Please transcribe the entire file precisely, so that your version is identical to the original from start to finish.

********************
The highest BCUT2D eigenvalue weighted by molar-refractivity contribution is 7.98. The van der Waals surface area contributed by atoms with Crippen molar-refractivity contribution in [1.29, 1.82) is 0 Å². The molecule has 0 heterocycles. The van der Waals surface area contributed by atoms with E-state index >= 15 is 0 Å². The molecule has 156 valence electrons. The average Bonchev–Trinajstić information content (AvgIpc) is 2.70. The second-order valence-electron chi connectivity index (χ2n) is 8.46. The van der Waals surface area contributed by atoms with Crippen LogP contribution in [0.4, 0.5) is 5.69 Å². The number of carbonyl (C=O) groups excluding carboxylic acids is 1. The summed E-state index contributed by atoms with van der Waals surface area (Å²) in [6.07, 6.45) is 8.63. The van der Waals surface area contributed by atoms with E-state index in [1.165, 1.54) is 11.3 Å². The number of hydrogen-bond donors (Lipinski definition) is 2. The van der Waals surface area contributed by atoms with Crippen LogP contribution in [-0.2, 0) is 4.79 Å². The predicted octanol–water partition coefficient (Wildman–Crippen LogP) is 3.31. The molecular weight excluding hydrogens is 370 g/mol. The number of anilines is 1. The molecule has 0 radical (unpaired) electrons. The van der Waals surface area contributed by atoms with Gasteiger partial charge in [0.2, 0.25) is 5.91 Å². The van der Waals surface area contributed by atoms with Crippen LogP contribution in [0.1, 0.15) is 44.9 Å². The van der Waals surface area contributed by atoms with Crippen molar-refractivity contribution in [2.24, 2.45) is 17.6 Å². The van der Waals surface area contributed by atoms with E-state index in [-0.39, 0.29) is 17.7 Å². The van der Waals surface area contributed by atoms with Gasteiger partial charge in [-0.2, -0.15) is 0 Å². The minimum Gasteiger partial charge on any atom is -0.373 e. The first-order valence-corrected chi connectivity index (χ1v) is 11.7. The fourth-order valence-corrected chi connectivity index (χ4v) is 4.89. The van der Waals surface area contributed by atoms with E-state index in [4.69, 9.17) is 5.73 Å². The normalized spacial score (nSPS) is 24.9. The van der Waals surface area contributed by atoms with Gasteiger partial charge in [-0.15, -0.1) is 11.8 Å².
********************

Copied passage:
The highest BCUT2D eigenvalue weighted by molar-refractivity contribution is 7.98. The van der Waals surface area contributed by atoms with Crippen molar-refractivity contribution in [1.29, 1.82) is 0 Å². The molecule has 0 heterocycles. The van der Waals surface area contributed by atoms with E-state index >= 15 is 0 Å². The molecule has 156 valence electrons. The average Bonchev–Trinajstić information content (AvgIpc) is 2.70. The second-order valence-electron chi connectivity index (χ2n) is 8.46. The van der Waals surface area contributed by atoms with Crippen LogP contribution in [0.4, 0.5) is 5.69 Å². The number of carbonyl (C=O) groups excluding carboxylic acids is 1. The summed E-state index contributed by atoms with van der Waals surface area (Å²) in [6.07, 6.45) is 8.63. The van der Waals surface area contributed by atoms with E-state index in [1.165, 1.54) is 11.3 Å². The number of hydrogen-bond donors (Lipinski definition) is 2. The van der Waals surface area contributed by atoms with Crippen LogP contribution in [-0.2, 0) is 4.79 Å². The predicted octanol–water partition coefficient (Wildman–Crippen LogP) is 3.31. The molecular weight excluding hydrogens is 370 g/mol. The number of anilines is 1. The molecule has 0 radical (unpaired) electrons. The van der Waals surface area contributed by atoms with Gasteiger partial charge in [0.2, 0.25) is 5.91 Å². The van der Waals surface area contributed by atoms with Crippen LogP contribution in [0.1, 0.15) is 44.9 Å². The van der Waals surface area contributed by atoms with Crippen molar-refractivity contribution in [2.24, 2.45) is 17.6 Å². The van der Waals surface area contributed by atoms with E-state index in [-0.39, 0.29) is 17.7 Å². The van der Waals surface area contributed by atoms with Gasteiger partial charge in [-0.2, -0.15) is 0 Å². The minimum Gasteiger partial charge on any atom is -0.373 e. The first-order valence-corrected chi connectivity index (χ1v) is 11.7. The fourth-order valence-corrected chi connectivity index (χ4v) is 4.89. The van der Waals surface area contributed by atoms with E-state index in [4.69, 9.17) is 5.73 Å². The normalized spacial score (nSPS) is 24.9. The van der Waals surface area contributed by atoms with Gasteiger partial charge in [-0.15, -0.1) is 11.8 Å².